The joy and sadness of open data

Posted by ChristianA on 10 November 2017 in English (English)

When I started out with OSM (around 2011) there were no satellite data I could use with OSM around where I live. If I wanted to map something it always meant going out in the field, and often estimating distances between things in order to get a fairly complete picture of, say, a residential area. I would add a mark in my GPS where a residential area started, and estimate how “deep” the gardens were, in order to be able to draw the residential area in JOSM.

As the years have gone by, OSM have become more popular, both in terms of mappers but also in number of end-users. At the same time there has been an ongoing trend to publish more geographical data as open data. So one day I found fairly decent satellite imagery in JOSM for my main mapping area. I was glad to see that my guesswork was, on average, not too bad.

Recently both the swedish road administration and the land survey has released vector data as CC0, making it possible to use import it into OSM. This in itself is a good thing. However, for me the mapping work has more and more become armchair mapping; drawing areas on top of satellite imagery or editing shapefiles to match OSM tags. Though I like to see the results after having uploaded a large edit, I must admit that it makes the mapping work a bit boring. It’s a bit more like administration, which I have always found a bit dull. Or like being stuck indoors a beatiful summer day…

So, my dear mapping friends, don’t forget to go outside and map the real world. Grab your GPS, put on your walking (or biking!) shoes and boldly go where someone probably has been before, and discover and map all that the world has to offer! The mapping adventure is just outside the door!

Location: Starrnäset, Krokek, Norrköping, Province Östergötland, Östergötland County, Region Götaland, 61830, Sweden

Comment from Robert Copithorne on 10 November 2017 at 18:49

Good to remember the basic concepts.

Comment from philippec on 10 November 2017 at 20:52

Some people make notes in the place they live in which they are capable to solve and do not solve them. That is how far we have come. Some people make notes in the dark in cities they never revisit.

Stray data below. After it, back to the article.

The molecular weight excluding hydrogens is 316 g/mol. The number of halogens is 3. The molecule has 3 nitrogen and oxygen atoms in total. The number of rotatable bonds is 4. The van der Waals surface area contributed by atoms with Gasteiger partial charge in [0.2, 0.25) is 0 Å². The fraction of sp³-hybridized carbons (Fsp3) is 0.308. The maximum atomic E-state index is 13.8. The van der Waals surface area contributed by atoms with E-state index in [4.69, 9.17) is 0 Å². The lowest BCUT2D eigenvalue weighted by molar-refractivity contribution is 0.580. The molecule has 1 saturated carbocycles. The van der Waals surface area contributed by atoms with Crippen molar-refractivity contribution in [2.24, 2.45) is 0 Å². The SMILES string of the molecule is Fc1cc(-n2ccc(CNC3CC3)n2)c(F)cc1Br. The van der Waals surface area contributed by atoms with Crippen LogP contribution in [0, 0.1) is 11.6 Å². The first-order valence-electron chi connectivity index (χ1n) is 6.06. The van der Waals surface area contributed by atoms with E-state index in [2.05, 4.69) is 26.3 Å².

And all that is accepted and seen as normal, at least not severely contested.

Comment from philippec on 11 November 2017 at 19:12

My fellow mappers, ask not what other mappers can do for you, ask what you can do for others.

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Comment from mindedie on 17 November 2017 at 12:36

Time and time some one write how armchair mapping is “bad” but “real” mapping is good. If not so called armchair mapping (don’t put bot or auto mapping here yet) what size and quality maps we have today? How much you can map on foot/bike and who can afford make “real” surveys? I am not. Ok, you survey you neighbourhood. Then what? Would be great if surveys was just “jump to you mapper boots and go”. Its take time and finances, it can be hazardous, you can’t go where you want and trace what you want. This armchair mapping “demonizing” sound so… elitist. I for boots on the ground mapping too, but it’s just i don’t know…. pipe dream? Its costly and limited. Fun? Yes, but i rather go for a walk and relax and went my head from real life crap. Surveys need effort otherwise its just random POIs and same roads mapped millions time previously.


Comment from ChristianA on 17 November 2017 at 21:01

I do not agree that I am demonizing armchair mapping. I agree however that armchair mapping is a large and important part of mapping the world for OSM. I also enjoy armchair mapping, when it is involves tracing from satellite data (and from older maps), but in not too large portions. What I like less is the work I described above; trying to merge vector data from different datasets with OSM.

For me the whole OSM thing has been about discovering the area where I live, or where I go on vacation and so on. And also about discovering things I can’t from other maps or sources. For me it is wenting my head from everyday crap as you call it.

Actually visiting a place almost always gives you more information than looking at it from a distance. Sure it takes more time, but for me it is worth it. However, calling on the ground mapping for a pipe dream and limited sounds a bit elitist to me.


Comment from Hendrikklaas on 18 November 2017 at 13:01

In my opinion is mapping still a survey as Christiana stated. Areal views are a use full item, but the world is outside. So, go out and notice items such as, steps, baskets, trees, containers or a bus stop. Look at the surfaces beneath your feet or eyes and the width of a cycleway are hard to see from a satellite image and tag tree’s separate instead of a row . It depends on the number of active mappers, many in Germany but only a view in Egypt. And remember that a day’s survey will contain a lot of info, it will take some time to ad it correctly. So, start collecting as much as you can get or remember and use all the available tools we have, GPS, memocorder and camera to record your survey.

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